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Erik M Pelton & Associates celebrates 15 years of trademarks

Posted by ipelton on: December 19th, 2014

Earlier this week, I had the pleasure of hosting the local Falls Church Chamber of Commerce happy hour gathering. I hosted the event as part of the celebration of 15 years of trademark practice! That’s right, in December of 1999 I launched my law practice and filed my first trademark applications.

I remember those first weeks vividly, waiting for small businesses to find my “homemade” website. From the start, I aimed to offer reasonable flat fees and exceptional service. While a lot has changed over those 15 years (for example, those first applications were hand delivered to the USPTO, now documents are filed around the world with a click), our core principles at Erik M. Pelton & Associates remain the same. Thanks to the trust we have earned from our clients, we have become leaders in the trademark field and successfully registered more than two thousand trademarks for clients from around the world in all types of industries.

It continues to be a joy and privilege to work with so many successful entrepreneurs and business owners.

Erik Pelton – Making trademarks bloom since 1999®

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The 2014 word of the year, according to Oxford English Dictionary, is “Vape.”  According to the Oxford Dictionaries blog:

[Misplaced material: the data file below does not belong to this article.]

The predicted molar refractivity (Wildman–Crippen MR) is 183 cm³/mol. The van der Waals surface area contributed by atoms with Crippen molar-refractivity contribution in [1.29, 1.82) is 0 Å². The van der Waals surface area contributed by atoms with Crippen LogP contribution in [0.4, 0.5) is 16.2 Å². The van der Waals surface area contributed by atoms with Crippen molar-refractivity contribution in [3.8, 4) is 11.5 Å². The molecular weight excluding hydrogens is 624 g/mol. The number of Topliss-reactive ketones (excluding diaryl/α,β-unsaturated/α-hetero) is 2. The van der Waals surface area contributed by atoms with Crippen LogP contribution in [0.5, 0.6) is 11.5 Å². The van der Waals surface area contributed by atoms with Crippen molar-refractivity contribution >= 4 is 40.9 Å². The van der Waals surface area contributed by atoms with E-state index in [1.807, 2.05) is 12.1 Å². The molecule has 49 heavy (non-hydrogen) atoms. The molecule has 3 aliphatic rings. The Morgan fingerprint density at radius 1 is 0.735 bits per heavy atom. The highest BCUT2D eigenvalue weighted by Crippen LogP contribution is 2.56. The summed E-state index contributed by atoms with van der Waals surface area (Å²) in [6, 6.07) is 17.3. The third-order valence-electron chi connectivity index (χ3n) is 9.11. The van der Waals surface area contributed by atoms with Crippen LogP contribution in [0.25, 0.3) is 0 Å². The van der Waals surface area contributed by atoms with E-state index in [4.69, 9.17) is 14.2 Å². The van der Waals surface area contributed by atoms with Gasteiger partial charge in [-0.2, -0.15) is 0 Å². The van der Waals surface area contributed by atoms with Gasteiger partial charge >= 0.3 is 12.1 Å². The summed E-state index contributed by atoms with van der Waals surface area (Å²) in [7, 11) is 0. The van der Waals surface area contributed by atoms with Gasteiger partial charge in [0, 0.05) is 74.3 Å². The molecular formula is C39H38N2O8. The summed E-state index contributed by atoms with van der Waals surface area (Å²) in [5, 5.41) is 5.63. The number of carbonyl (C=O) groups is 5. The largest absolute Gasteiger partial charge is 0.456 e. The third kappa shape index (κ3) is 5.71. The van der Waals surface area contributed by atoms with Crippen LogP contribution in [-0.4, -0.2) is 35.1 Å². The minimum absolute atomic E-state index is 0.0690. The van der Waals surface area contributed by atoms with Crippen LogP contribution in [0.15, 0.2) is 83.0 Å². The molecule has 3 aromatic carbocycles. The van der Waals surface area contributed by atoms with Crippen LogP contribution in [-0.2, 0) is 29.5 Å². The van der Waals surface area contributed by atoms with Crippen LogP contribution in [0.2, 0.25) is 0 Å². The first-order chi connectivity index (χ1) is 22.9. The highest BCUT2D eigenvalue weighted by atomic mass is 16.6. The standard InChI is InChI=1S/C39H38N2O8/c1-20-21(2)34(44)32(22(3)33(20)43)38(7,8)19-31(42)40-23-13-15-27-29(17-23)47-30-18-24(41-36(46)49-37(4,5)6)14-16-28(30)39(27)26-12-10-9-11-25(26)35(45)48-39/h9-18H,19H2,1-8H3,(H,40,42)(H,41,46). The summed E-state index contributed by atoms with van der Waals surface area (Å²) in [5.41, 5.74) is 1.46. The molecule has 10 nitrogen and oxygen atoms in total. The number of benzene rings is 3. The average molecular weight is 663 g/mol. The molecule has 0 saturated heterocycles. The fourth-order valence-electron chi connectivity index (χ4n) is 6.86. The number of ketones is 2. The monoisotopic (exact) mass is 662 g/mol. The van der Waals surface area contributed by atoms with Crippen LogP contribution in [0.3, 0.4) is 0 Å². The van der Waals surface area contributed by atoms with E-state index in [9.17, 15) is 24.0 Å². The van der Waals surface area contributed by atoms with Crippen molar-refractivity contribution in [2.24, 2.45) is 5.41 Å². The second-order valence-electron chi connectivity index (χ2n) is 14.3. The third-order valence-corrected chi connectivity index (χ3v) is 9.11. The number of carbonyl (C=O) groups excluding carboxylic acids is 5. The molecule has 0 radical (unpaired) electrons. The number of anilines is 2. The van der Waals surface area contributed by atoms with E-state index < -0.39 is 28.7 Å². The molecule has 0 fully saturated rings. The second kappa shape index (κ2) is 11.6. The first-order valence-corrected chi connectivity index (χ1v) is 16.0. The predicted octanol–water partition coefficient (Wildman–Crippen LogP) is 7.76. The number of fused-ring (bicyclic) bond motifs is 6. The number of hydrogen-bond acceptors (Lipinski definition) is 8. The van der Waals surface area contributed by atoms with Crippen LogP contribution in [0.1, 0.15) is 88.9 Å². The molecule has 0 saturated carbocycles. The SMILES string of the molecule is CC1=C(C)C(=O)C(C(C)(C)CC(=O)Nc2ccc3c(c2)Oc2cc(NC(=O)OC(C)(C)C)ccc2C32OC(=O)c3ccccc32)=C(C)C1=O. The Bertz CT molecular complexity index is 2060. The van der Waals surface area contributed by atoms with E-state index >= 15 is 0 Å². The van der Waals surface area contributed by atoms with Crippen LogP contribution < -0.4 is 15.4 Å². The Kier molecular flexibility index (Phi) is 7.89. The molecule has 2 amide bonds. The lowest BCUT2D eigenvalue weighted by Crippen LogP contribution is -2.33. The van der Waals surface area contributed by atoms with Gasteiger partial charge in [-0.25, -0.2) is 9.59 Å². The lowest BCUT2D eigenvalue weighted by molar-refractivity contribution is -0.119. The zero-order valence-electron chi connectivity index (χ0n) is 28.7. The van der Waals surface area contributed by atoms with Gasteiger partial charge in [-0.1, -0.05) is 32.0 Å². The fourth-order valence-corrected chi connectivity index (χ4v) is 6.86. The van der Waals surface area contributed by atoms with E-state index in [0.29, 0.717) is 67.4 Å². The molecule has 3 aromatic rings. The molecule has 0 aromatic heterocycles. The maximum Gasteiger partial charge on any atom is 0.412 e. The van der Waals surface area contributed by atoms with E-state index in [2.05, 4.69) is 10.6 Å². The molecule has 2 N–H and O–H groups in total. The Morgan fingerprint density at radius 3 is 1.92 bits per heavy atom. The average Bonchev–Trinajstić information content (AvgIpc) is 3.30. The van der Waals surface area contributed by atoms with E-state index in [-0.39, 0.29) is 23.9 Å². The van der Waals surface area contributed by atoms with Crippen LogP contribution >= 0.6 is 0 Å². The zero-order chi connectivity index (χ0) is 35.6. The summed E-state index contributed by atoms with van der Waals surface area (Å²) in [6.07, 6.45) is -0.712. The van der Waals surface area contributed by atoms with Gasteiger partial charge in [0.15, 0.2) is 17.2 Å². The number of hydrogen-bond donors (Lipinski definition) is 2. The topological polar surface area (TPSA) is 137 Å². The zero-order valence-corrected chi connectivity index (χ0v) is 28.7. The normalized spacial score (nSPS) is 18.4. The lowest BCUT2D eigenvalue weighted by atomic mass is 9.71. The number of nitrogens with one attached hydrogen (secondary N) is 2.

So, what does vape mean? It originated as an abbreviation of vapour or vaporize. TheOxfordDictionaries.com definition was added in August 2014: the verb means ‘to inhale and exhale the vapour produced by an electronic cigarette or similar device’, while both the device and the action can also be known as a vape. The associated noun vaping is also listed.

As with just about any cultural trend, the trademark register reflects the culture. So in 2014 there have been more than 275 applications filed with the USPTOfor trademarks that feature “vape” or “vaping”. For all years prior to 2014, the cumulative number of USPTO filings with those words was 212.

The first US “vape” trademark application appears to have come in 2010 for VIVA LA VAPE.

Here are some of the most interesting VAPE-themed filings at the USPTO [click marks for USPTO records]:

Despite the best efforts of many, scammers continue to take advantage of trademark owners. When applicants file to register trademarks with the USPTO their application data becomes part of a public record. A variety of scammer then take that public information and prey upon them with questionable and overpriced services.

The USPTO warns applicants on their website and when they mail copies of USPTO trademark registrations.

The law firm of Leason Ellis has twice sued scam operators to put them out of business.

And I have written for years about this issue. Yet the problem persists.

Join me to call upon the USPTO to do more. This petition has 74 signatures. Perhaps if it receives hundred of signatures the USPTO or TPAC will take notice. Click on the link below to visit the ipetitions site and sign the petition. The full text of the petition is below.

Request USPTO Investigation and Action Regarding Trademark Scams

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petitions